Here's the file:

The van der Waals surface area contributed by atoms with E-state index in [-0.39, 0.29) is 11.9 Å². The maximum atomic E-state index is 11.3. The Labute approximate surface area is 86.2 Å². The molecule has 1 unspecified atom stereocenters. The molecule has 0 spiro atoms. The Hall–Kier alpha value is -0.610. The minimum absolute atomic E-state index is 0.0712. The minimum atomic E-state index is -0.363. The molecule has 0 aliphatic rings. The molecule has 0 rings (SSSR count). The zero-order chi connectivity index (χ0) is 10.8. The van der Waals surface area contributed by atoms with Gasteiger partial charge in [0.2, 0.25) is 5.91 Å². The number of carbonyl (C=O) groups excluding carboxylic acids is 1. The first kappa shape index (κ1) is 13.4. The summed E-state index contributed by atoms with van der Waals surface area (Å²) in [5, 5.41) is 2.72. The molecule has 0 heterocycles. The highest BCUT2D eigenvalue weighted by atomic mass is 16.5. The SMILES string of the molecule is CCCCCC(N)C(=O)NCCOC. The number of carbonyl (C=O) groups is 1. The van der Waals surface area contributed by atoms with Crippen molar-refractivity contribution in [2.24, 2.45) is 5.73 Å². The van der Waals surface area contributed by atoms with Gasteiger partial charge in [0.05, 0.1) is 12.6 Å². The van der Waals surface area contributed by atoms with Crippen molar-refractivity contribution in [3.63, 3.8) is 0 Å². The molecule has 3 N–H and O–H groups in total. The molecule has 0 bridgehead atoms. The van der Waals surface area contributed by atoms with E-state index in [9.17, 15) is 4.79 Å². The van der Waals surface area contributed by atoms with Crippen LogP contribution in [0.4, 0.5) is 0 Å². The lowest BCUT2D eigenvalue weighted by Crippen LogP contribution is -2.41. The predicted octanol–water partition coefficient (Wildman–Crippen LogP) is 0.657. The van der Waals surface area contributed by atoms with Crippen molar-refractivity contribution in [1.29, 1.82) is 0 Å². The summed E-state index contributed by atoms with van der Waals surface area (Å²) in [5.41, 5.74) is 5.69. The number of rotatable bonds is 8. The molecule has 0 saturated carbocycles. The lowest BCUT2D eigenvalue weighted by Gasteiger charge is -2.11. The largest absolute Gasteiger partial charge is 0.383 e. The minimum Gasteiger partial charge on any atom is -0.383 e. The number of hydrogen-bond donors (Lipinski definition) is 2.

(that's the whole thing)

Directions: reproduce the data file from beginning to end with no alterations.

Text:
The van der Waals surface area contributed by atoms with E-state index in [-0.39, 0.29) is 11.9 Å². The maximum atomic E-state index is 11.3. The Labute approximate surface area is 86.2 Å². The molecule has 1 unspecified atom stereocenters. The molecule has 0 spiro atoms. The Hall–Kier alpha value is -0.610. The minimum absolute atomic E-state index is 0.0712. The minimum atomic E-state index is -0.363. The molecule has 0 aliphatic rings. The molecule has 0 rings (SSSR count). The zero-order chi connectivity index (χ0) is 10.8. The van der Waals surface area contributed by atoms with Gasteiger partial charge in [0.2, 0.25) is 5.91 Å². The number of carbonyl (C=O) groups excluding carboxylic acids is 1. The first kappa shape index (κ1) is 13.4. The summed E-state index contributed by atoms with van der Waals surface area (Å²) in [5, 5.41) is 2.72. The molecule has 0 heterocycles. The highest BCUT2D eigenvalue weighted by atomic mass is 16.5. The SMILES string of the molecule is CCCCCC(N)C(=O)NCCOC. The number of carbonyl (C=O) groups is 1. The van der Waals surface area contributed by atoms with Crippen molar-refractivity contribution in [2.24, 2.45) is 5.73 Å². The van der Waals surface area contributed by atoms with Gasteiger partial charge in [0.05, 0.1) is 12.6 Å². The van der Waals surface area contributed by atoms with Crippen molar-refractivity contribution in [3.63, 3.8) is 0 Å². The molecule has 3 N–H and O–H groups in total. The molecule has 0 bridgehead atoms. The van der Waals surface area contributed by atoms with E-state index in [9.17, 15) is 4.79 Å². The van der Waals surface area contributed by atoms with Crippen LogP contribution in [0.4, 0.5) is 0 Å². The lowest BCUT2D eigenvalue weighted by Crippen LogP contribution is -2.41. The predicted octanol–water partition coefficient (Wildman–Crippen LogP) is 0.657. The van der Waals surface area contributed by atoms with Crippen molar-refractivity contribution in [1.29, 1.82) is 0 Å². The summed E-state index contributed by atoms with van der Waals surface area (Å²) in [5.41, 5.74) is 5.69. The number of rotatable bonds is 8. The molecule has 0 saturated carbocycles. The lowest BCUT2D eigenvalue weighted by Gasteiger charge is -2.11. The largest absolute Gasteiger partial charge is 0.383 e. The minimum Gasteiger partial charge on any atom is -0.383 e. The number of hydrogen-bond donors (Lipinski definition) is 2.